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Commun Dis Intell Q Rep. 2001 Aug;25(3):133-6.

Measles immunity in young Australian adults.

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1
National Centre for Immunisation Research and Surveillance of Vaccine Preventable Diseases, Royal Alexandra Hospital for Children, Westmead, New South Wales. heatherG@chw.edu.au

Abstract

Previous state-based serosurveys and recent outbreaks have indicated that young adults may be at risk of measles. To provide a national picture of immunity in adults, we tested 2126 sera from 19-49 year olds that had been opportunistically collected from laboratories across Australia, between July 1996 and November 1998. Sera were stratified into age groups based on expected levels of immunity. Sample numbers were proportional to the population size in each State and Territory. Immunity was determined using an anti-measles IgG enzyme immunoassay (EIA) according to the manufacturer's instructions. Results were compared with those on sera from 2 groups of 1-18 year olds; one group collected before the Measles Control Campaign (conducted in the second half of 1998) and the other group collected after the Campaign. Immunity was highest (98.3%) in subjects aged at least 30 years (born before 1968) reflecting greater exposure to the measles virus in these older subjects. Immunity was lowest in those aged 1-6 years (born in 1994-8; 83.6%) and 18-22 years (born in 1974-80; 88.9%). The relatively low level of immunity in 18-22 year olds is probably due to lower vaccination coverage in this group compared with younger cohorts (aged 6-17 years). These results indicate the ongoing need to improve vaccine uptake in infants and suggest that a vaccination campaign targeting young adults would be beneficial.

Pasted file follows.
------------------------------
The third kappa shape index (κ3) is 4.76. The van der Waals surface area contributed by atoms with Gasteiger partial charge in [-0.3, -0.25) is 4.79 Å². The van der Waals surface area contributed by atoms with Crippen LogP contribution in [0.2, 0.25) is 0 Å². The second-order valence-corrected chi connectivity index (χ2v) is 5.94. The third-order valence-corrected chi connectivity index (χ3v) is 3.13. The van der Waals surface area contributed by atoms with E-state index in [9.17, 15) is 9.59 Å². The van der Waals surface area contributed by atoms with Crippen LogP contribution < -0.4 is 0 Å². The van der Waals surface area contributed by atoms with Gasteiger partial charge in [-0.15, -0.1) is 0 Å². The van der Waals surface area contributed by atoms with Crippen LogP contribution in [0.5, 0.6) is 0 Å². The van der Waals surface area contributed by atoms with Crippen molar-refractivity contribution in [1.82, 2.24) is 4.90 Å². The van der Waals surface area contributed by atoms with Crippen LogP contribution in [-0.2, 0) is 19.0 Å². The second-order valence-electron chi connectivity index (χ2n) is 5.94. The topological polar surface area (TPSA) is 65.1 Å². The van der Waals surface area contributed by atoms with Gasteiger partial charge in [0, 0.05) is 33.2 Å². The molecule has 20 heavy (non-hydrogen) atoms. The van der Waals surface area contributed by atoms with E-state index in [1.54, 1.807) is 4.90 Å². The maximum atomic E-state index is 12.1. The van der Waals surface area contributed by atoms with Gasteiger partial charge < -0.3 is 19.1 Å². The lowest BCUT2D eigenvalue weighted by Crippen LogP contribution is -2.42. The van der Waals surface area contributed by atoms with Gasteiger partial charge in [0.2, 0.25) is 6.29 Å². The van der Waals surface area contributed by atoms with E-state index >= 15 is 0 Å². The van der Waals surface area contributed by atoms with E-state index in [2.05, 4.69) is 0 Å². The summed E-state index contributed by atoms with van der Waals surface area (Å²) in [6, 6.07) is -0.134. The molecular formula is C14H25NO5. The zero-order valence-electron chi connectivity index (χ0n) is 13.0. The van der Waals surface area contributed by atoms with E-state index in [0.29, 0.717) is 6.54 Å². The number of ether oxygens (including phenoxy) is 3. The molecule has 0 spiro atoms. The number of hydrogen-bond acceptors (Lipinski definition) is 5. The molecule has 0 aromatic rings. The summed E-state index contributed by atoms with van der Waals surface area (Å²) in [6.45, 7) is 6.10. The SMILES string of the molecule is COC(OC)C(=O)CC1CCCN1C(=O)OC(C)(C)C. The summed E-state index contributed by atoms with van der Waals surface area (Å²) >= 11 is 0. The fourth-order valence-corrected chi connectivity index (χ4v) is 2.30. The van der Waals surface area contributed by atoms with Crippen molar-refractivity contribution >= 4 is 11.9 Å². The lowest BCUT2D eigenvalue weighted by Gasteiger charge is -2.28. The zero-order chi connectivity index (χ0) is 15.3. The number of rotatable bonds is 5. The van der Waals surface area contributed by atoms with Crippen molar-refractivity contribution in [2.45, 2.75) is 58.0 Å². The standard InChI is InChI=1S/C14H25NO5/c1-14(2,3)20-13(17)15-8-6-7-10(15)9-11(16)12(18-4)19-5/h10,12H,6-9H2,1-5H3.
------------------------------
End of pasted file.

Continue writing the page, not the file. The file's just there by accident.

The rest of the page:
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PMID:
11596715
[Indexed for MEDLINE]
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